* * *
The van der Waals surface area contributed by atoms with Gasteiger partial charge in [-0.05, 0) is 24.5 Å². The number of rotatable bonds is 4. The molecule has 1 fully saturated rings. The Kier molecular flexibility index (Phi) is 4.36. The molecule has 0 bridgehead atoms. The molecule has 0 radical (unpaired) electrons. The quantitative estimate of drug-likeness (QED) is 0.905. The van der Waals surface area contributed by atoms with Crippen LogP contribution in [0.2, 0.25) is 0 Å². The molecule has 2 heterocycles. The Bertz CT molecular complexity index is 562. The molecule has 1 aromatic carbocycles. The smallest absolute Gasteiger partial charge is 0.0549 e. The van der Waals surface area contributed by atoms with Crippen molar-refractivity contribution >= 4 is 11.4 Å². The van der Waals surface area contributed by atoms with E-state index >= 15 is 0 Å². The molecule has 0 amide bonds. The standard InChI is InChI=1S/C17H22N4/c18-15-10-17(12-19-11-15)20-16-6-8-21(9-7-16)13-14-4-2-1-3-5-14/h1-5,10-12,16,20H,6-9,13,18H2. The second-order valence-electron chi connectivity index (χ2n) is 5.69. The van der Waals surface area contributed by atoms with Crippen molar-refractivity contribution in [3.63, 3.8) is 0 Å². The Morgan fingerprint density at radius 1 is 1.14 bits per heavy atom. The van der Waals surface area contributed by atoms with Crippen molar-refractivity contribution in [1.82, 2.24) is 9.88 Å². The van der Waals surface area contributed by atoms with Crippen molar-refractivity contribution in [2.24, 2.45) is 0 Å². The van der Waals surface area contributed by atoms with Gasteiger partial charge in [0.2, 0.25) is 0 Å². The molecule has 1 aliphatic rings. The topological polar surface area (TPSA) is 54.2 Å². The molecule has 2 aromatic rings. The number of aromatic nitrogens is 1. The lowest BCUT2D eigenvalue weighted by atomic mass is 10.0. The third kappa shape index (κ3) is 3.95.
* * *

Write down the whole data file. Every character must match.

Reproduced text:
The van der Waals surface area contributed by atoms with Gasteiger partial charge in [-0.05, 0) is 24.5 Å². The number of rotatable bonds is 4. The molecule has 1 fully saturated rings. The Kier molecular flexibility index (Phi) is 4.36. The molecule has 0 bridgehead atoms. The molecule has 0 radical (unpaired) electrons. The quantitative estimate of drug-likeness (QED) is 0.905. The van der Waals surface area contributed by atoms with Crippen LogP contribution in [0.2, 0.25) is 0 Å². The molecule has 2 heterocycles. The Bertz CT molecular complexity index is 562. The molecule has 1 aromatic carbocycles. The smallest absolute Gasteiger partial charge is 0.0549 e. The van der Waals surface area contributed by atoms with Crippen molar-refractivity contribution >= 4 is 11.4 Å². The van der Waals surface area contributed by atoms with E-state index >= 15 is 0 Å². The molecule has 0 amide bonds. The standard InChI is InChI=1S/C17H22N4/c18-15-10-17(12-19-11-15)20-16-6-8-21(9-7-16)13-14-4-2-1-3-5-14/h1-5,10-12,16,20H,6-9,13,18H2. The second-order valence-electron chi connectivity index (χ2n) is 5.69. The van der Waals surface area contributed by atoms with Crippen molar-refractivity contribution in [3.63, 3.8) is 0 Å². The Morgan fingerprint density at radius 1 is 1.14 bits per heavy atom. The van der Waals surface area contributed by atoms with Crippen molar-refractivity contribution in [1.82, 2.24) is 9.88 Å². The van der Waals surface area contributed by atoms with Crippen molar-refractivity contribution in [2.24, 2.45) is 0 Å². The van der Waals surface area contributed by atoms with Gasteiger partial charge in [0.2, 0.25) is 0 Å². The molecule has 1 aliphatic rings. The topological polar surface area (TPSA) is 54.2 Å². The molecule has 2 aromatic rings. The number of aromatic nitrogens is 1. The lowest BCUT2D eigenvalue weighted by atomic mass is 10.0. The third kappa shape index (κ3) is 3.95.